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How Advertising Evolved: From Print Ads to Social Posts in the Internet Age

Tyra Douyon - May 23, 2023

Advertising revolution by Rearview Advertising

The Year the Web Was Born 

1989 was a pivotal year in history. The Berlin Wall separating East and West Germany was torn down, student-led demonstrations culminated in a government-sanctioned massacre in Tiananmen Square– Beijing, China, and Tim Berners-Lee, a British scientist, submitted his proposal for the invention of the World Wide Web (WWW). Fast forward to April 30, 1993, when the European Organization for Nuclear Research (CERN) made the web available to the public, a decision that fundamentally altered the course of history for the last three decades. 

As we commemorate the 30th anniversary of public internet access in 2023, it’s evident that hyperconnectivity, unfiltered commentary, and the rise of self-proclaimed “I Know All” experts, “keyboard warriors” and “internet trolls” have become a global phenomenon. The internet has ushered in an unprecedented era of information and knowledge, offering endless possibilities that were previously unimaginable. Although Berners-Lee’s original intention was to facilitate automated information sharing among scientists in universities and institutes worldwide, the web has surpassed his vision and evolved into something far more significant.

The WWW allowed many industries to evolve outside of the ivory tower. Physicians and nurses can now video chat about a patient’s diagnosis and treatment with the push of a button, lawyers can access decades of case files within minutes to win legal trials, and the advertising industry now has access to new digital mediums of communication which celebrate and acknowledge creativity and innovation. We owe this successful transition to digital advertising to the advent of the internet and portable technology like laptops, cellphones, and tablets.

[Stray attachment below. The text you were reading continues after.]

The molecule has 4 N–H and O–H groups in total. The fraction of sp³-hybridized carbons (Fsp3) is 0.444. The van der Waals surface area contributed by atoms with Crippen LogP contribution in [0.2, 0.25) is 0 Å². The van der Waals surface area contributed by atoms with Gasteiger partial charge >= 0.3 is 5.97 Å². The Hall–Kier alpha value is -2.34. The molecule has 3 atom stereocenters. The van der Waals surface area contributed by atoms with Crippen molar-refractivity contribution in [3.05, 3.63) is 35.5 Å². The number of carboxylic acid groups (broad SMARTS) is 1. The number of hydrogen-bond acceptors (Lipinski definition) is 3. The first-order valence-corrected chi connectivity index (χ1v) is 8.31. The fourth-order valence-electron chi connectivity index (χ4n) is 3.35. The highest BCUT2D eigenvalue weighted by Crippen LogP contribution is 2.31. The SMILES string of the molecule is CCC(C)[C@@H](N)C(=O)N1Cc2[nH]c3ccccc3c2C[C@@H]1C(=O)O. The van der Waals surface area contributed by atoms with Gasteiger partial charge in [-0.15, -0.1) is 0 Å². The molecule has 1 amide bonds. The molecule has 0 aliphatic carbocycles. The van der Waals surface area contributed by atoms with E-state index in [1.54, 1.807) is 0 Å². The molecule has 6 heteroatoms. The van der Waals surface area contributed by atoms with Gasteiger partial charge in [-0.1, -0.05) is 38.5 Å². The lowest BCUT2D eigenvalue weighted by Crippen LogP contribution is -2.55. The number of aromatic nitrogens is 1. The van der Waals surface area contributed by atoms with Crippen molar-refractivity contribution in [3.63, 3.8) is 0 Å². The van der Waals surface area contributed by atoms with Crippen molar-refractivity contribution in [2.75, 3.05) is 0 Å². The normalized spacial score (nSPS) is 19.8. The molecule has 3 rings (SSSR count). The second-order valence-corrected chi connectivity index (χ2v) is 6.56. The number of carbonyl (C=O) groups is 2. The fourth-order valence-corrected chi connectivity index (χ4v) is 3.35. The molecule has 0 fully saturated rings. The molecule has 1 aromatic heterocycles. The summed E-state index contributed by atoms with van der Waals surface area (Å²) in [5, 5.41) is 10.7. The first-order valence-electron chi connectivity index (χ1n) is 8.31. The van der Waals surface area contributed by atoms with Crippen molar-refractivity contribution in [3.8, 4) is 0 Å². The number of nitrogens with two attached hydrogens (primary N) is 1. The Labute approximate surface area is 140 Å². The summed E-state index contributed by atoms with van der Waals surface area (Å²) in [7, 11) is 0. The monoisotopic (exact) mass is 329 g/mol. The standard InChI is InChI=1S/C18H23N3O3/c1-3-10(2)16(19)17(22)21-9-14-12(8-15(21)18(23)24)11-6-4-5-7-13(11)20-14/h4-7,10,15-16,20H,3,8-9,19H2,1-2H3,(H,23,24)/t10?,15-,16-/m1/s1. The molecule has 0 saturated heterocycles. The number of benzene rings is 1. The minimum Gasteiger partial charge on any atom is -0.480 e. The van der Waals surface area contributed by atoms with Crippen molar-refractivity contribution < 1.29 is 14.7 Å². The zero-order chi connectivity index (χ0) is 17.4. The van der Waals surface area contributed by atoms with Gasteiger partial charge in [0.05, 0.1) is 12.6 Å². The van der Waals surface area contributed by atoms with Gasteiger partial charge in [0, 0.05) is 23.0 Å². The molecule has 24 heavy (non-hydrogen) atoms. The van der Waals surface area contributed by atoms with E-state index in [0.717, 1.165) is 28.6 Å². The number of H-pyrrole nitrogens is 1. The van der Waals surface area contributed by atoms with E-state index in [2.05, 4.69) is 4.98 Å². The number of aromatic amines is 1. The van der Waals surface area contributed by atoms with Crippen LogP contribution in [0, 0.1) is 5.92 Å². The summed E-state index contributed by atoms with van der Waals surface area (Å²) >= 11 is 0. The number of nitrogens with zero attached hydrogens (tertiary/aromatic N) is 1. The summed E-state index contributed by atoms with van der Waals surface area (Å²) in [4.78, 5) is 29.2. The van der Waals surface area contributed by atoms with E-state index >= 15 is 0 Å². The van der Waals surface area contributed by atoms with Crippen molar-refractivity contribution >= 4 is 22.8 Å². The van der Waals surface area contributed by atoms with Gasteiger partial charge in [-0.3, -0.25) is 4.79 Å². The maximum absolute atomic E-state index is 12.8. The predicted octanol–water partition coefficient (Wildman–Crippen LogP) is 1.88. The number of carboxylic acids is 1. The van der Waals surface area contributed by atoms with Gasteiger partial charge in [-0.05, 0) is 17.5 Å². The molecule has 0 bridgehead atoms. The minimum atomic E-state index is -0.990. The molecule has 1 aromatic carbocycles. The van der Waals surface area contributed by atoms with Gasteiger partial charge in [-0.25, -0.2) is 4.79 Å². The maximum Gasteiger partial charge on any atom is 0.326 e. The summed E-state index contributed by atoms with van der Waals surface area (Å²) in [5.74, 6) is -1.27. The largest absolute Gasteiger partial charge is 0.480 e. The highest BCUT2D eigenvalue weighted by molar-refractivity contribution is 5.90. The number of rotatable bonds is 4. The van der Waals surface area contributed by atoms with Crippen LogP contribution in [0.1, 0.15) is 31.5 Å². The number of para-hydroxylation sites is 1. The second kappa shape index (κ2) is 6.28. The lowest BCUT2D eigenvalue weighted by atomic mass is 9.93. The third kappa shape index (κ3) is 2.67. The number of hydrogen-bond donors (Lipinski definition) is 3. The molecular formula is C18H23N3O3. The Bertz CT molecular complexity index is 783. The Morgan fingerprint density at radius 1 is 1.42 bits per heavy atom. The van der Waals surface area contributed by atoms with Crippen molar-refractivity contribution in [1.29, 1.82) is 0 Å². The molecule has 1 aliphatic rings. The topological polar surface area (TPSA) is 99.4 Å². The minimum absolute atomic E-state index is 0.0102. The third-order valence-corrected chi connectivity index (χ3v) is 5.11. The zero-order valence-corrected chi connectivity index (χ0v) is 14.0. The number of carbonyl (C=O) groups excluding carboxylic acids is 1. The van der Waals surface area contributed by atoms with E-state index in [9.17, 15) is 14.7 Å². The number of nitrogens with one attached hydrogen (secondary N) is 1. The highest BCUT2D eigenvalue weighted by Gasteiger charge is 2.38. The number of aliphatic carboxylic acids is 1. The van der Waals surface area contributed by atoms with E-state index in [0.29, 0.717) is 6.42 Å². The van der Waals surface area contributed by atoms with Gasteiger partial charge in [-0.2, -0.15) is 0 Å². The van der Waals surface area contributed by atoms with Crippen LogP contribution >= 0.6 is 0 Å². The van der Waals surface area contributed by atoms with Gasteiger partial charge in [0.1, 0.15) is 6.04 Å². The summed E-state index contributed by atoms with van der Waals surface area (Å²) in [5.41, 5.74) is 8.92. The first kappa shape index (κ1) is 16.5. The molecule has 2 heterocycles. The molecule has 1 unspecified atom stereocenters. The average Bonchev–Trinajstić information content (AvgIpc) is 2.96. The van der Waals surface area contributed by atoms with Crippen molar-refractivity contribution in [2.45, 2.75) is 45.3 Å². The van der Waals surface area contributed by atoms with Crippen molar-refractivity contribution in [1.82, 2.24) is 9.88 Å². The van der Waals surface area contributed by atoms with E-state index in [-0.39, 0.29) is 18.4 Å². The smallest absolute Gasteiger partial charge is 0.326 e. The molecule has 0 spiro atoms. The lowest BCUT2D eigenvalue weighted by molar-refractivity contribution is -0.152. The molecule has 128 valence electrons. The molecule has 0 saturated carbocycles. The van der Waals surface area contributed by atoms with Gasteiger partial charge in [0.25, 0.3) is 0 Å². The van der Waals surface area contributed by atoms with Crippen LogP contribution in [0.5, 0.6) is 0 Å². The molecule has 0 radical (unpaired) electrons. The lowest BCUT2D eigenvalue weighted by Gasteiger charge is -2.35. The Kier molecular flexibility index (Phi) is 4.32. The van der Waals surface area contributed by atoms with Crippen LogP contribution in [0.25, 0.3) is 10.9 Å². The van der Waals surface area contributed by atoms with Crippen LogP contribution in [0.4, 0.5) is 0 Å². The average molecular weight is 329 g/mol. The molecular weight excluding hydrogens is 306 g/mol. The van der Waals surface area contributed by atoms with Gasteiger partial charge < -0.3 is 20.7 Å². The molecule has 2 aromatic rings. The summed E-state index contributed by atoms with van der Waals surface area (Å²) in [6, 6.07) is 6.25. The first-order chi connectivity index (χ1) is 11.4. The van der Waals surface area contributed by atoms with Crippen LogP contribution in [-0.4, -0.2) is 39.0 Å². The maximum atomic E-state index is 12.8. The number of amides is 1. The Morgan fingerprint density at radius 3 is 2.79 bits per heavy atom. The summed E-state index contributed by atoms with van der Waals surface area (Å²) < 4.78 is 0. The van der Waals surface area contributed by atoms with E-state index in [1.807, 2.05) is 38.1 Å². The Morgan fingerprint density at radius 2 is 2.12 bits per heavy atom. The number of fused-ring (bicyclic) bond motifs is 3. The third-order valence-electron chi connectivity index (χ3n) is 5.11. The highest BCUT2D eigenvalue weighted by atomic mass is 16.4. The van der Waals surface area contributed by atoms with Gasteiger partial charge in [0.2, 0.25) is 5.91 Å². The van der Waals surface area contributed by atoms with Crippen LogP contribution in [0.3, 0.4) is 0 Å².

100+ Years of Advertising Revolution 

Advertisements on display in Manhattan ©lunamarina

Advertising has been an essential component of our lives since humans learned how to build fire out of wooden sticks and friction. Promoting the usage and sale of goods and services allowed us to sustain ourselves and build wealth. The shift from shouting sales prices in open markets to designing complex print ads and launching viral social media campaigns advanced the ad industry in the 20th century in a quarter of the time it took during the previous 100 years! 

The internet has undoubtedly transformed the way we work and live and has made sharing information more efficient and accessible, but just as the needs and desires of the consumer change, the style of ads evolved to accommodate these changes. Now, increasingly interactive and unconventional advertising formats via the internet is an important component of any modern ad campaign. 

Which updates paved the way for the advertising industry to go beyond reflecting culture to become active creators of it?


During the 1910s, print ads tended to be visually cluttered and copy-heavy, with little consideration for “breathable” design. Despite this, one of the decade’s most famous advertisements, the Uncle Sam army recruitment poster contributed to the adoption of a more spacious design approach within the industry.

©Sunkist Lemons ad 1916

©Sunkist Lemons ad 1916

©SunkistLemons ©Dr. Alfred Sanden Co. @USAArmy


In this decade, large images became increasingly important in print ads, with a notable improvement in the use of negative space. Following the stock market crash of 1929, the industry experienced a significant slowdown, and design styles remained consistent throughout the 1930s.

©Orange Crush @CocaCola Ad
©OrangeCrush ©CocaCola


In the 1940s, print advertisements started relying more heavily on imagery, often featuring only slogans and company names as the sole textual elements on the page.

Rosie the Riveter Ad ©NormanRockwell @Walder shoes ad
©NormanRockwell ©Walder


In the 1950s, advertisers adopted an experimental approach to ad layout, featuring copy primarily at the bottom and sides of pages, often organized in columns. Many of these innovative designs are still used today in magazines and newspapers.

©Malboro ad ©Polaroid ad
©Malboro ©Polaroid


During the 1960s and 1970s, advertisements were at the forefront of the ‘Creative Revolution.’ Unlike previous decades, these ads placed more emphasis on innovative designs, featuring a modern style that balanced headlines and copy.

©Volkswagon ad ©Avis ad
©BMW ©Avis
©Smirnoff ad ©electricwaterheater
©Smirnoff ©ElectricWaterHeater


During the 1980s, advertisements adopted a more simplistic approach and often targeted the “perfect woman” as the primary consumer. This trend followed a pattern that began after WWII and continued into the late 60s when ads portrayed women in two stereotypical roles: the housewife and the sex object. In the 80s, however, the superwoman trope emerged, which aimed to inspire women by suggesting that they could “do it all.”